We are frequently asked this question during group ice breaker activities, job interviews, and similar scenarios: Who is your role model?
Upon reading the aforementioned question a few people may have already popped into your mind, I know it does for me. When I think of a role model, I think of someone (or certain characteristics of that said someone) that I aspire to be like. Many of my role models are women in leadership positions championing for change; all while do so with style and elegance.
Hmm.. Think Olivia Pope, minus the whole affair thing with the President of the United States. I am inspired by women who are go-getters, unafraid in being heard or the only one, and women who are still able to be nurturing (among the many other adjectives that so describe “womanhood” by society) while not placing her own goals in the backseat of the hypothetical-mini-van that calls her solely to be a wife and mother. But that’s a whole other post, folks..
Anyways, there’s an issue with having role models or even people you just look up to. We strip away their humanity. Once we proclaim someone as our role model, the characteristics that we desire about them are now the standard we hold them to 24/7, 365, even on Federal holidays. Role models get no days off, they aren’t allowed to deviate from that “perfect” image you have in your head of them, because, well they are your role model.
I remember the first time I was told I was a role model by someone, interestingly enough it wasn’t a little girl or someone significantly younger than myself, it was one of my peers. Their kind compliments of how I carried myself and congratulating me on my accomplishments made me beam from the inside out; I was so honored and humbled that someone looked to me (little ol’ me) as a point of reference for something in their life. Yet, the more frequently I was declared a role model for someone, the heavier this silent burden of being without flaw, always “on”, and the best version of myself became. I mean, I had people looking up to me, I couldn’t let them down.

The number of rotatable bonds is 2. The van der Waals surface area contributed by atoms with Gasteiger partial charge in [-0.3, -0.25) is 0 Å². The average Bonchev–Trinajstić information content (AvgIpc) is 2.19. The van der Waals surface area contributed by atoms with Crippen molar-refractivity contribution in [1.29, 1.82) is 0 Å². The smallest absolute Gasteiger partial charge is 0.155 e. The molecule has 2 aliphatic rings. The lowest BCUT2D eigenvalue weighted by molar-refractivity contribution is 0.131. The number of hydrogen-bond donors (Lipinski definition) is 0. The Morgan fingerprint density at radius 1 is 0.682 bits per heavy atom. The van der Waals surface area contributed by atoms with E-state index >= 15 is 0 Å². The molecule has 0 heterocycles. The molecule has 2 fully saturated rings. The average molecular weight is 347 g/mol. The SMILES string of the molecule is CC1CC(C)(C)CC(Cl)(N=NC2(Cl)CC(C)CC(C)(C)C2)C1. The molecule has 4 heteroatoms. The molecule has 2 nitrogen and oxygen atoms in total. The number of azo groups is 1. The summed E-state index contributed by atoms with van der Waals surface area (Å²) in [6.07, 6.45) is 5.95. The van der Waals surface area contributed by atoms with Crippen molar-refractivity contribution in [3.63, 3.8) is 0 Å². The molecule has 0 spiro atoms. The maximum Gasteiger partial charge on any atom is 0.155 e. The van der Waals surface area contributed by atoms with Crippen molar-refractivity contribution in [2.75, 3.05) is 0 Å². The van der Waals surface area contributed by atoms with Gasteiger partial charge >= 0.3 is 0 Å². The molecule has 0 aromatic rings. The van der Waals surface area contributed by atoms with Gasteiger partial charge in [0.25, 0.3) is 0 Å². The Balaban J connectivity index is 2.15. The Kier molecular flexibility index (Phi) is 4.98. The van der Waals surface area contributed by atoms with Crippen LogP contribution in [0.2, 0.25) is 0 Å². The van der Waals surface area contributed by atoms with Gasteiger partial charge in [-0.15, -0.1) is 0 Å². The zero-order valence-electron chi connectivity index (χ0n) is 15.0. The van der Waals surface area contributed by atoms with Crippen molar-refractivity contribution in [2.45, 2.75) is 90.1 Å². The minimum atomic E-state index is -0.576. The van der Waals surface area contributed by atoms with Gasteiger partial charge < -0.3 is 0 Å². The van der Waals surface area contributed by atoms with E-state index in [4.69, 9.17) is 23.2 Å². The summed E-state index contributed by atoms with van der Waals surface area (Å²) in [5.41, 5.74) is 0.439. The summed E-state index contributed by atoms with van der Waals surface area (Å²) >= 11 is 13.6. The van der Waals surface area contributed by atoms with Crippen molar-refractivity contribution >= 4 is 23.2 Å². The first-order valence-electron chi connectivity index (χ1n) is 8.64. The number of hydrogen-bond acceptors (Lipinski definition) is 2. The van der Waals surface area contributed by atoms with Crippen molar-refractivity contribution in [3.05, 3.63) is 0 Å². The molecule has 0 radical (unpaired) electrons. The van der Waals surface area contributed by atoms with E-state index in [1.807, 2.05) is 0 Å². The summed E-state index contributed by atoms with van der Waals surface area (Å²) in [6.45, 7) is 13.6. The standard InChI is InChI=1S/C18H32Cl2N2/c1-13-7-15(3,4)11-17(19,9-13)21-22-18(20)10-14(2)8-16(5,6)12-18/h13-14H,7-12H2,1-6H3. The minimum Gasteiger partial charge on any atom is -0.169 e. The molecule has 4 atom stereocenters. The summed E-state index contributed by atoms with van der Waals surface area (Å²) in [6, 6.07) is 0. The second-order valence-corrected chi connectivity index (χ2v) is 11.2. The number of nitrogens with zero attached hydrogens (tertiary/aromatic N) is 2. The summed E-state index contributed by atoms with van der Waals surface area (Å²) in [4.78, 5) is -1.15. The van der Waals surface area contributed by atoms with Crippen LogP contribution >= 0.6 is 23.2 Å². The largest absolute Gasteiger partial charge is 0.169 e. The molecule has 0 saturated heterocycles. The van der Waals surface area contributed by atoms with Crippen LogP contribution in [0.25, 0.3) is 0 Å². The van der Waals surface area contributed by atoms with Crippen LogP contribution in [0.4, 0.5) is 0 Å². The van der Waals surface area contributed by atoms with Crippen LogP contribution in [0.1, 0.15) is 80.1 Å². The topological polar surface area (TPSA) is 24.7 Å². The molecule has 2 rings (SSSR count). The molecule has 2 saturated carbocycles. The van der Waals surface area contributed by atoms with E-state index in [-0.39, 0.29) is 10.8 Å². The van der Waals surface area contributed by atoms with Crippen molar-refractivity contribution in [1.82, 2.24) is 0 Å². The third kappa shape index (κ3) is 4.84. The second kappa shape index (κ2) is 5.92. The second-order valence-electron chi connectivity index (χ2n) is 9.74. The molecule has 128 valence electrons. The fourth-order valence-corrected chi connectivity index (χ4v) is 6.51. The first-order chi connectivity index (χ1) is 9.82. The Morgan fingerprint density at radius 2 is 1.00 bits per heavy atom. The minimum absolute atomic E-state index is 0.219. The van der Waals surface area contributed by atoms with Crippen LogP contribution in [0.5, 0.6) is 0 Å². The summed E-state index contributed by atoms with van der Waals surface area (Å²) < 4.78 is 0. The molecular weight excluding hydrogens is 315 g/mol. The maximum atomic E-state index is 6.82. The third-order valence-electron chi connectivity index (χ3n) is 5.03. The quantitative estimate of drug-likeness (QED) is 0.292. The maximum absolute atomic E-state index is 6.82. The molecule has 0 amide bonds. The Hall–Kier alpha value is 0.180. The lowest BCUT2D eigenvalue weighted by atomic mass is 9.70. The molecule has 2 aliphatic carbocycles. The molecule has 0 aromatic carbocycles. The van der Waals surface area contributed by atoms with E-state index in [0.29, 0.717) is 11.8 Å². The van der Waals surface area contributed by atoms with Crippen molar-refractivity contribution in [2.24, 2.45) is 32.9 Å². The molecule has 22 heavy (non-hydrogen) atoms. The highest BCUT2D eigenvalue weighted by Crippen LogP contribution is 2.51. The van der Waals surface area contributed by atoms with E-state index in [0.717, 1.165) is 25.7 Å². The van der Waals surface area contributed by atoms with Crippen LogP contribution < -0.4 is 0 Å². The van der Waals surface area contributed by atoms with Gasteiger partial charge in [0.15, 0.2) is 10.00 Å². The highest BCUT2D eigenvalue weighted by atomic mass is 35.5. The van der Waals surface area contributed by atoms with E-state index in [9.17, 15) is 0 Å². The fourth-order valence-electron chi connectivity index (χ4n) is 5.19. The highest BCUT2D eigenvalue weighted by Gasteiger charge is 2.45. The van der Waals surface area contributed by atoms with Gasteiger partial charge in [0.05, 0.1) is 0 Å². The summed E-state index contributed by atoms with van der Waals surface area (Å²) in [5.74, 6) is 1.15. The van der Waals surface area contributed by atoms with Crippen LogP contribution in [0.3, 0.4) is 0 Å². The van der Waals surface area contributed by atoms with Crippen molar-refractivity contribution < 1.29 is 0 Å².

And ya’ll really, I ain’t nobody special. I couldn’t begin imagine being a celebrity or someone that is in the public eye, they catch no breaks. Yet, from my little bit of experience with being a “role model”, think of it like a job you love, but you can’t can’t call in when you’re tired or busy, you can’t be sick, or request vacation time. You’re always working, no matter if you are in the comfort of your own home, engaging with friends on social media, at the bar, or at a public appearance. Everything you do is now a reflection of this “brand” that makes you, you.
Please, don’t take this the wrong way, it is a blessing/honor/etc. to have someone look up to you. Shoot, being told that I am a role model has inspired me to be better for not only others, but myself. Yet, I think it is fair to mention, that it does become burdensome in those moments you just want to crash and burn.
I don’t want to be a role model. I just want to be someone who says, this is who I am, this is what I do, I say what’s on my mind. – Tupac Shakur
There are times when I am not at my best; I want to cry because I am hurt, shout out swear words in frustration, express how I really feel on a particular subject matter, and tell that jerk in the comment section that, “no you’re a damn fool and there is no such thing as reverse-racism.”
But, I can’t. I feel almost imprisoned to this idea of what people think I am. Before pressing send during a heated text conversation or delivering a speech about race relations in the United States to a group of high schoolers, I think of the possible implications that it may have on who I am or how others perceive me. Now, is this just being accountable? Maybe so. Let’s consider someone a little more well known that me.
Ah, how about Miss USA. Yeah, for little girls around the world, Miss USA is like the real life princess that you can aspire to be. In my dealings with pageantry, so often I hear, “Miss USA is my role model.” Fine and dandy, but let’s recall when our current Miss USA, Kara McCullough, answered a question on the Miss USA stage that started an “oh no she didn’t” heard around the country.
Not familiar? Click here.
McCullough shared that she believed healthcare is a privilege, not a right. And while she did add clarification to her answer…she was too late. Think of how a statement no longer than 30 seconds has literally put a bad taste in the mouths of so many regarding McCullough, and how still to this day don’t like Miss USA.
That is what I mean, being a role model, there is no space for messing up. Your flaws, shortcomings, and “oopsie” moments will be held up for display. Now, are her 5-year old fans up in arms about her views on healthcare in the United States? I think not, but I do offer this bit of advice when considering role models:
Role models, are people too. Allow them to make mistakes, evolve, and find themselves. The more we distances ourselves from role models, celebrities, and Miss USA’s alike, the more we feed into the creation false images of who these people really are. Even your fav, Beyonce, has a bad day.
Give them that luxury of taking a day off every once in awhile.